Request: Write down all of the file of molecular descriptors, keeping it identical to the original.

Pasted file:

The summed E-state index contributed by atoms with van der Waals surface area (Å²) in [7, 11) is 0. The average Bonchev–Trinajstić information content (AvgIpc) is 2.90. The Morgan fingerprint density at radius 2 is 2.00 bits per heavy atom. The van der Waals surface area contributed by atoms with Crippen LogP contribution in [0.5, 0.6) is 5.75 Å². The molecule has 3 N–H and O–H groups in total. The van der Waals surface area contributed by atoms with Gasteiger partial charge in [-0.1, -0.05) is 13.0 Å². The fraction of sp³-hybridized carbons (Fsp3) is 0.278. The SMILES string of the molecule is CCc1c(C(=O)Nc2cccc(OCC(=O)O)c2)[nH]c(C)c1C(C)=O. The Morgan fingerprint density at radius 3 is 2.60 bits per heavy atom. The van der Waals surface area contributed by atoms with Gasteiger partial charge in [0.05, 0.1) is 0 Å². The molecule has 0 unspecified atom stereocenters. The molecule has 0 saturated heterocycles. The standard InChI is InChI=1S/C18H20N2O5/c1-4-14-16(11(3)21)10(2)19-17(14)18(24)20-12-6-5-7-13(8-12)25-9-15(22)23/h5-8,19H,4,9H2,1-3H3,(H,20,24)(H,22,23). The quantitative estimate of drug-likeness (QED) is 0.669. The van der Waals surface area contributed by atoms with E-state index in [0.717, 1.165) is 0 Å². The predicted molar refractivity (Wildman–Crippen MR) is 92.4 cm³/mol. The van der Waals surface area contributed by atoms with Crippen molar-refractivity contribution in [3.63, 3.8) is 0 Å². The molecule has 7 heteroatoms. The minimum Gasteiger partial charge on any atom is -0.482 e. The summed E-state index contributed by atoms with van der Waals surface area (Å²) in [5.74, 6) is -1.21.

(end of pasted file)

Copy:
The summed E-state index contributed by atoms with van der Waals surface area (Å²) in [7, 11) is 0. The average Bonchev–Trinajstić information content (AvgIpc) is 2.90. The Morgan fingerprint density at radius 2 is 2.00 bits per heavy atom. The van der Waals surface area contributed by atoms with Crippen LogP contribution in [0.5, 0.6) is 5.75 Å². The molecule has 3 N–H and O–H groups in total. The van der Waals surface area contributed by atoms with Gasteiger partial charge in [-0.1, -0.05) is 13.0 Å². The fraction of sp³-hybridized carbons (Fsp3) is 0.278. The SMILES string of the molecule is CCc1c(C(=O)Nc2cccc(OCC(=O)O)c2)[nH]c(C)c1C(C)=O. The Morgan fingerprint density at radius 3 is 2.60 bits per heavy atom. The van der Waals surface area contributed by atoms with Gasteiger partial charge in [0.05, 0.1) is 0 Å². The molecule has 0 unspecified atom stereocenters. The molecule has 0 saturated heterocycles. The standard InChI is InChI=1S/C18H20N2O5/c1-4-14-16(11(3)21)10(2)19-17(14)18(24)20-12-6-5-7-13(8-12)25-9-15(22)23/h5-8,19H,4,9H2,1-3H3,(H,20,24)(H,22,23). The quantitative estimate of drug-likeness (QED) is 0.669. The van der Waals surface area contributed by atoms with E-state index in [0.717, 1.165) is 0 Å². The predicted molar refractivity (Wildman–Crippen MR) is 92.4 cm³/mol. The van der Waals surface area contributed by atoms with Crippen molar-refractivity contribution in [3.63, 3.8) is 0 Å². The molecule has 7 heteroatoms. The minimum Gasteiger partial charge on any atom is -0.482 e. The summed E-state index contributed by atoms with van der Waals surface area (Å²) in [5.74, 6) is -1.21.